Global Colonialism Series
“This is a compelling and crucial collection of studies that should be read by all scholars of both the Maya and (post)colonialism in the Americas. However we conceive of the task—as decolonizing the ethnohistory of the Maya or as exploring coloniality as a way to better understand the Maya past and present—it is clear that a new conversation needs to take place, that these eighteen contributors have started it, and that we must join it as soon as possible.”
—Matthew Restall, author of When Montezuma Met Cortés and Return to Ixil
“This publicly engaged archaeology of recent Yucatán pasts as the subject of an entire collection is long overdue.”
—Minette E. Church, University of Colorado Colorado Springs
Coloniality in the Maya Lowlands explores what has been required of the Maya to survive both internal and external threats and other destabilizing forces. These include shifting power dynamics and sociocultural transformations, tumultuous political regimes, the precarity of newly formed nation states, migration in search of refuge, and newly globalizing economies in the Yucatecan lowlands in the Late Colonial to Early National periods—the times when formal Spanish colonial rule was giving way to Yucatecan and Mexican neocolonial settler systems.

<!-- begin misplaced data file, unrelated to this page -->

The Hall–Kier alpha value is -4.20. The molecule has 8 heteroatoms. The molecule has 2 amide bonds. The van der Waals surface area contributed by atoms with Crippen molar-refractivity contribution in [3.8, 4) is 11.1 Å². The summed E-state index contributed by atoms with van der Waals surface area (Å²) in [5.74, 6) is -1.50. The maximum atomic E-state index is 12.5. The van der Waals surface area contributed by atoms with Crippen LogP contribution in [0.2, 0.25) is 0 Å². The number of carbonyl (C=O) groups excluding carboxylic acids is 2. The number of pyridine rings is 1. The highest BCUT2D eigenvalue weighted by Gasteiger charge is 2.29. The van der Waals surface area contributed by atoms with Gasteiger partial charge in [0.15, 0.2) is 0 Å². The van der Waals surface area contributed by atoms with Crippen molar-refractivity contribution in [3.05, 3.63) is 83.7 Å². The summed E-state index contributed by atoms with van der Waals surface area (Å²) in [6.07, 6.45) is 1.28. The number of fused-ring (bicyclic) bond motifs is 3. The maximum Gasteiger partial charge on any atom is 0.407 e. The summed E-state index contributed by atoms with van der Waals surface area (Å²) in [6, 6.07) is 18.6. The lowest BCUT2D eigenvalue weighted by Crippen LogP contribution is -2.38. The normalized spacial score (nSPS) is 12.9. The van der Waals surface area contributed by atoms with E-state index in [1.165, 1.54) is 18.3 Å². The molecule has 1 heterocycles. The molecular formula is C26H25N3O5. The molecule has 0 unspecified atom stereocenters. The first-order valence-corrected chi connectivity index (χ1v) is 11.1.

The work takes a hemispheric approach to the historical and material analysis of colonialism, bridging the often disparate literatures on coloniality and settler colonialism. Archaeologists and anthropologists working in what are today southeastern Mexico, Belize, Guatemala, and Honduras grapple with the material realities of coloniality at a regional level. They provide sustained discussions of Maya experiences with wide-ranging colonial endurances: violence, resource insecurity, land rights, refugees, the control of borders, the movement of contraband, surveillance, individual and collective agency, consumption, and use of historic resources.
Considering a future for historical archaeologies of the Maya region that bridges anthropology, ethnohistory, Indigenous studies, settler colonial studies, and Latin American studies, Coloniality in the Maya Lowlands presents a new understanding of how ways of being in the Maya world have formed and changed over time, as well as the shared investments of historical archaeologists and sociocultural anthropologists working in the Maya region.
Contributors: Fernando Armstrong-Fumero, Alejandra Badillo Sánchez, Adolfo Iván Batún Alpuche, A. Brooke Bonorden, Maia C. Dedrick, Scott L. Fedick, Fior García Lara, John Gust, Brett A. Houk, Rosemary A. Joyce, Gertrude B. Kilgore, Jennifer P. Mathews, Patricia A. McAnany, James W. Meierhoff, Fabián A. Olán de la Cruz, Julie K. Wesp